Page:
NOTE: Hyper-V is still in Beta, and is a first generation product. It is not really suitable for production environments as yet - especially not for mission critical roles such as AD servers. The full release of Hyper-V is scheduled for release 180 days from the RTM date, so expect it sometime July/August time.
I am dipping my first toe into Windows Server 2008 and its new Hyper-V hyperviser, so thought I'd provide my experiences with everyone.
One thing to remember is that Hyper-V is still classed as a beta product according to the RTM release of Windows Server 2008, so it may be buggy.
Installation of Hyper-V
The installation process is a little odd, due to prerequisites and bugs.
It isn't just a case of selecting is as a role in the Initial Configuration Tasks window and following the onscreen prompts.
There are some prerequisites for running Hyper-V. These are that you have to have an x86-64 processor, that the server has hardware virtualisation support and hardware data execution protection. If you have an HP DL360 G5, these need to be enabled in the BIOS (F9 on boot, in the advanced options menu). If you don't enable them, you will receive an error message from Hyper-V and it won't run.
You have to install Windows Server 2008 with the locale 'English (United States)". This is a problem that seems to exist at the moment, and an annoying one at that. It is not enough to install it with English (United Kingdom) and then change it, it has to start off as United States...
When you have Windows installed, the actual installation of the hypervisor is simple enough - just tick the box when you add roles and follow the prompts.
You will be asked to choose network devices for the creation of virtual networks. Choose one or more devices that you wish to make available to the virtual machine(s).
When it is installed, you have to be logged in to an account that is a member of the local administrators group on the machine when you first try and use the service, as you have to agree to a license agreement.
The licensing limits are as follows:
Windows Server Standard - One copy as the host, one virtualised on top.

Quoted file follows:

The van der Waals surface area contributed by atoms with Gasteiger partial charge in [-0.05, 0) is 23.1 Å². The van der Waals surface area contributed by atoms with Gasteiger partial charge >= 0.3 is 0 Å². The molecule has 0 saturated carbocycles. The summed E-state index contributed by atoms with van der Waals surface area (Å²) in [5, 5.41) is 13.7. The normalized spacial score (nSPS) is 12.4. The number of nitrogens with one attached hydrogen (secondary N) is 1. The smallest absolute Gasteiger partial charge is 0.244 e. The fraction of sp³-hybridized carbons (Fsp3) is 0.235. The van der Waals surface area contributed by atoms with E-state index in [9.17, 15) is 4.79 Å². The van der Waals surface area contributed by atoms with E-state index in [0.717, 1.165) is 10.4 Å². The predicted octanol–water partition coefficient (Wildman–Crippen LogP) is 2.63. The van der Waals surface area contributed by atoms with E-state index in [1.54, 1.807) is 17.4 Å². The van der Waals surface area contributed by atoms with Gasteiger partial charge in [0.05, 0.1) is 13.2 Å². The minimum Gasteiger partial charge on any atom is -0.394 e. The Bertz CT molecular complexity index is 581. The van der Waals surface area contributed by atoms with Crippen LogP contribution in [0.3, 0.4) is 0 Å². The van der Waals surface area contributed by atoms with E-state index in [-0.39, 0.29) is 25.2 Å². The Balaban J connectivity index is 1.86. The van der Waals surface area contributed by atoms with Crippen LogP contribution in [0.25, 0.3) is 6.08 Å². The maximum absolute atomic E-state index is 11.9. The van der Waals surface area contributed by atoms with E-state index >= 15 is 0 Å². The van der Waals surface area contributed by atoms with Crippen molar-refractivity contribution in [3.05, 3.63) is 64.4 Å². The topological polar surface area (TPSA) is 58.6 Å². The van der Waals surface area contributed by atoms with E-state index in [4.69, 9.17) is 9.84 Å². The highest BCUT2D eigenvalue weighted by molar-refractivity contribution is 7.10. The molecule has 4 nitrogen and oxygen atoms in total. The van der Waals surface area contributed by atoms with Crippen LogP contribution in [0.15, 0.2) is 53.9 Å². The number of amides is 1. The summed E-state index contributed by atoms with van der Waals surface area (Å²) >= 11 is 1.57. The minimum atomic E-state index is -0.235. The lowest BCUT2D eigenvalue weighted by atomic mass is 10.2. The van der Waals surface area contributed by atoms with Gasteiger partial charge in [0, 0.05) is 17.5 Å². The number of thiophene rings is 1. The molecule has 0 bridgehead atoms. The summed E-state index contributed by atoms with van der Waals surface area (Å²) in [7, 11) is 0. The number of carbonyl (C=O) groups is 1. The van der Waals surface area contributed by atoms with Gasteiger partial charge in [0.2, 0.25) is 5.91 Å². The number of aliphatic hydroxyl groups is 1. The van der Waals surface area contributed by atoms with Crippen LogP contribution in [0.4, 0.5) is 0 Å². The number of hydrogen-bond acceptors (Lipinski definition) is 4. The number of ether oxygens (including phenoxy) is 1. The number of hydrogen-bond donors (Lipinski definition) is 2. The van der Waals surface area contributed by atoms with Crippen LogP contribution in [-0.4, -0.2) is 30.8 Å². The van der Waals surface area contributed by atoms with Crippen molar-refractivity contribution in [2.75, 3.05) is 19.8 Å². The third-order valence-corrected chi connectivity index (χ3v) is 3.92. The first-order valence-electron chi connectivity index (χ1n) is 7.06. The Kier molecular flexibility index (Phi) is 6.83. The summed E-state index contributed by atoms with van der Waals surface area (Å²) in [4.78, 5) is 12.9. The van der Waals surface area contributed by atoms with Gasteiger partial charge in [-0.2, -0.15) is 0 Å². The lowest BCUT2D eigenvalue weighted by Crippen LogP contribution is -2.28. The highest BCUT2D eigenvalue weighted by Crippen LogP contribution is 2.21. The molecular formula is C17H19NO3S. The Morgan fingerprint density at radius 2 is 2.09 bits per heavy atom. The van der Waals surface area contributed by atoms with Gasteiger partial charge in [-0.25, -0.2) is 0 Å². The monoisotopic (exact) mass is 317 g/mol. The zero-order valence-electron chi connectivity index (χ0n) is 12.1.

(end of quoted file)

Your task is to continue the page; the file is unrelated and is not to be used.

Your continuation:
Windows Server Enterprise - One copy to host, four virtualised.
Windows Server Data Centre - One copy to host, unlimited virtualised.
Also, the licenses include downgrade rights for the virtualised machines - ie. if you are licensed for enterprise you can use standard in the virtualised machine. You can also use older versions of windows server - so Windows NT4, Windows 2000 Server etc...
The Hyper-V Manager
At the moment, it seems a little unstable - regularly crashing the MMC.
However, that aside, creating a new virtual machine is simple - just go to Action -> New and follow the prompts.
When you set up a disk, ensure it is greater than 10GB in size if you wish to install Server 2008, as that is the minimum disk size required. Also, note that the disks dynamically expand, so don't take up the size you choose - which is a nice.
Other than that, everything is pretty much similar to VMWare, including the inclusion of a integerated services pack which allows the mouse to go between the window and the host OS without having to press the release key combo (Ctrl+Alt+Left arrow).
I will add more if I find any other bugs or bizarre bits.
Last edited by Dos_Box; 20th February 2008 at 08:20 AM. Reason: Added warning
Can the host OS running Hyper-V be server core?
Thanks for that. I couldn't get Hyper-v to work. Your point have brought to light my errors. Cheers and have a big thank you
*I'd best create the Server 2008 forum today*
One of the features I like is that the Hyper-V manager provides a very simple way of finding out how high the demand of each virtual machine is. It lists in simple terms on the panel which machines are using what, in terms of CPU usage.
Also, the system works a lot better than VMWare Server (the free one), as it controls bootup and shutdown of the devices properly - ie. if the host machine needs a reboot, it will suspend the virtual machines and start them up again on startup. You can customise this to start the machine automatically only if it was running before the host was shutdown, automatically always, or not to boot it. It also allows you to delay the start by a specified number of seconds to allow for the pressure on the system to be lowered if you have multiple VMs.